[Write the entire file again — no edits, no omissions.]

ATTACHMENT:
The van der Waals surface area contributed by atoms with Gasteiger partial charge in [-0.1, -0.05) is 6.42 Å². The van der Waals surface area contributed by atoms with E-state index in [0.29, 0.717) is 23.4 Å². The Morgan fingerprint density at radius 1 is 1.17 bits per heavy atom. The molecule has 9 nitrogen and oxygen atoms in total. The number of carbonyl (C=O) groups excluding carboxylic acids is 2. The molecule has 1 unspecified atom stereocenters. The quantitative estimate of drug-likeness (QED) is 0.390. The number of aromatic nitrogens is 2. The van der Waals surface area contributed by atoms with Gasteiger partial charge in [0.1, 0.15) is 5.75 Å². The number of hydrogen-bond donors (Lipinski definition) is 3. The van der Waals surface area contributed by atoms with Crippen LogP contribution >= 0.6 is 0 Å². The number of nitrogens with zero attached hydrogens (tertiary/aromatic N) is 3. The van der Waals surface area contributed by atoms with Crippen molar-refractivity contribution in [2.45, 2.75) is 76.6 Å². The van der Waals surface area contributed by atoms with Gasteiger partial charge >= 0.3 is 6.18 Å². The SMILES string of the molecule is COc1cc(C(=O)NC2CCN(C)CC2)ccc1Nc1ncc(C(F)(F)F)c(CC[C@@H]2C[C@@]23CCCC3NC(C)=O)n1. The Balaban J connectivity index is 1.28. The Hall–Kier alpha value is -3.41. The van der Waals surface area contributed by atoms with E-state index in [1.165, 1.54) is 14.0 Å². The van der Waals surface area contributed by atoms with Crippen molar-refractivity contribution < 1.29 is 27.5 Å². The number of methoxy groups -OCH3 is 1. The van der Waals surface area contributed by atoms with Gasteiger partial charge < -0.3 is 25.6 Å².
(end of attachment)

The van der Waals surface area contributed by atoms with Gasteiger partial charge in [-0.1, -0.05) is 6.42 Å². The van der Waals surface area contributed by atoms with E-state index in [0.29, 0.717) is 23.4 Å². The Morgan fingerprint density at radius 1 is 1.17 bits per heavy atom. The molecule has 9 nitrogen and oxygen atoms in total. The number of carbonyl (C=O) groups excluding carboxylic acids is 2. The molecule has 1 unspecified atom stereocenters. The quantitative estimate of drug-likeness (QED) is 0.390. The number of aromatic nitrogens is 2. The van der Waals surface area contributed by atoms with Gasteiger partial charge in [0.1, 0.15) is 5.75 Å². The number of hydrogen-bond donors (Lipinski definition) is 3. The van der Waals surface area contributed by atoms with Crippen LogP contribution >= 0.6 is 0 Å². The number of nitrogens with zero attached hydrogens (tertiary/aromatic N) is 3. The van der Waals surface area contributed by atoms with Crippen molar-refractivity contribution in [2.45, 2.75) is 76.6 Å². The van der Waals surface area contributed by atoms with Gasteiger partial charge >= 0.3 is 6.18 Å². The SMILES string of the molecule is COc1cc(C(=O)NC2CCN(C)CC2)ccc1Nc1ncc(C(F)(F)F)c(CC[C@@H]2C[C@@]23CCCC3NC(C)=O)n1. The Balaban J connectivity index is 1.28. The Hall–Kier alpha value is -3.41. The van der Waals surface area contributed by atoms with E-state index in [1.165, 1.54) is 14.0 Å². The van der Waals surface area contributed by atoms with Crippen molar-refractivity contribution < 1.29 is 27.5 Å². The number of methoxy groups -OCH3 is 1. The van der Waals surface area contributed by atoms with Gasteiger partial charge < -0.3 is 25.6 Å².